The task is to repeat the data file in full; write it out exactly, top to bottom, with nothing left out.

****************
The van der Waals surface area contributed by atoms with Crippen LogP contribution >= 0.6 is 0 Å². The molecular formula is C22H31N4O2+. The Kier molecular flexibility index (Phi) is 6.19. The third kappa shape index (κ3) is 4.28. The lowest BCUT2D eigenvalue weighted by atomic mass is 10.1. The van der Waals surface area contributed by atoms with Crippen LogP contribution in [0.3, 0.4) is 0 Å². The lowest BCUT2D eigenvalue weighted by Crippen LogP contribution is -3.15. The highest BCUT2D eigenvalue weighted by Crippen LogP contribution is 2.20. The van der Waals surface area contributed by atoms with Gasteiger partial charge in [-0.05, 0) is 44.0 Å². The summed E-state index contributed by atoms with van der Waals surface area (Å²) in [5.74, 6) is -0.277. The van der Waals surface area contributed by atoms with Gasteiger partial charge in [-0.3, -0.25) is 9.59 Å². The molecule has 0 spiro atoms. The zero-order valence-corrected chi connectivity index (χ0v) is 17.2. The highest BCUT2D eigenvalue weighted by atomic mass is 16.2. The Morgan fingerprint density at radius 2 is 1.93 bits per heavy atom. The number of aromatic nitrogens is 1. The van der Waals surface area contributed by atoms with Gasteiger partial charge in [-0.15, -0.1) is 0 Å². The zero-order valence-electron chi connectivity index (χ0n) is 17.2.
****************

The van der Waals surface area contributed by atoms with Crippen LogP contribution >= 0.6 is 0 Å². The molecular formula is C22H31N4O2+. The Kier molecular flexibility index (Phi) is 6.19. The third kappa shape index (κ3) is 4.28. The lowest BCUT2D eigenvalue weighted by atomic mass is 10.1. The van der Waals surface area contributed by atoms with Crippen LogP contribution in [0.3, 0.4) is 0 Å². The lowest BCUT2D eigenvalue weighted by Crippen LogP contribution is -3.15. The highest BCUT2D eigenvalue weighted by Crippen LogP contribution is 2.20. The van der Waals surface area contributed by atoms with Gasteiger partial charge in [-0.05, 0) is 44.0 Å². The summed E-state index contributed by atoms with van der Waals surface area (Å²) in [5.74, 6) is -0.277. The van der Waals surface area contributed by atoms with Gasteiger partial charge in [-0.3, -0.25) is 9.59 Å². The molecule has 0 spiro atoms. The zero-order valence-corrected chi connectivity index (χ0v) is 17.2. The highest BCUT2D eigenvalue weighted by atomic mass is 16.2. The Morgan fingerprint density at radius 2 is 1.93 bits per heavy atom. The number of aromatic nitrogens is 1. The van der Waals surface area contributed by atoms with Gasteiger partial charge in [-0.15, -0.1) is 0 Å². The zero-order valence-electron chi connectivity index (χ0n) is 17.2.